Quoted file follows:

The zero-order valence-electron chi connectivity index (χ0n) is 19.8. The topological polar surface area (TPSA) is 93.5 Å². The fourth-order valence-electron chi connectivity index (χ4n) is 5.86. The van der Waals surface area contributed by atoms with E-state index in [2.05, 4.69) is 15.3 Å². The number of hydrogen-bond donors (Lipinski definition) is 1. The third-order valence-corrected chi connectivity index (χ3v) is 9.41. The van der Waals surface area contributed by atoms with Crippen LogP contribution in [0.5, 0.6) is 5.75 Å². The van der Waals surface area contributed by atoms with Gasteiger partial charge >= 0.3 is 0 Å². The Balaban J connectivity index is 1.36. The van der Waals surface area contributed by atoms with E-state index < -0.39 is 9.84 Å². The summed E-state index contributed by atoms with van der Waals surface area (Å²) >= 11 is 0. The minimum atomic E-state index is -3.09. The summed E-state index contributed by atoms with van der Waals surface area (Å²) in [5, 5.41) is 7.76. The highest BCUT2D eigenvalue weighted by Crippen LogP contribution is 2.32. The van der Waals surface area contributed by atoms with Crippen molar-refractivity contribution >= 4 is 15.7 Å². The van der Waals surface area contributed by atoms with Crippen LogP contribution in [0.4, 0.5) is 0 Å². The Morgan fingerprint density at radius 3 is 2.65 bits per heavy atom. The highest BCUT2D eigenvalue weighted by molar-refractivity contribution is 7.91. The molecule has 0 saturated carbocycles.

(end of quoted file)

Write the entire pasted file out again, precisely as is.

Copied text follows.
The zero-order valence-electron chi connectivity index (χ0n) is 19.8. The topological polar surface area (TPSA) is 93.5 Å². The fourth-order valence-electron chi connectivity index (χ4n) is 5.86. The van der Waals surface area contributed by atoms with E-state index in [2.05, 4.69) is 15.3 Å². The number of hydrogen-bond donors (Lipinski definition) is 1. The third-order valence-corrected chi connectivity index (χ3v) is 9.41. The van der Waals surface area contributed by atoms with Crippen LogP contribution in [0.5, 0.6) is 5.75 Å². The van der Waals surface area contributed by atoms with Gasteiger partial charge >= 0.3 is 0 Å². The Balaban J connectivity index is 1.36. The van der Waals surface area contributed by atoms with E-state index < -0.39 is 9.84 Å². The summed E-state index contributed by atoms with van der Waals surface area (Å²) >= 11 is 0. The minimum atomic E-state index is -3.09. The summed E-state index contributed by atoms with van der Waals surface area (Å²) in [5, 5.41) is 7.76. The highest BCUT2D eigenvalue weighted by Crippen LogP contribution is 2.32. The van der Waals surface area contributed by atoms with Crippen molar-refractivity contribution >= 4 is 15.7 Å². The van der Waals surface area contributed by atoms with Crippen LogP contribution in [0.4, 0.5) is 0 Å². The Morgan fingerprint density at radius 3 is 2.65 bits per heavy atom. The highest BCUT2D eigenvalue weighted by molar-refractivity contribution is 7.91. The molecule has 0 saturated carbocycles.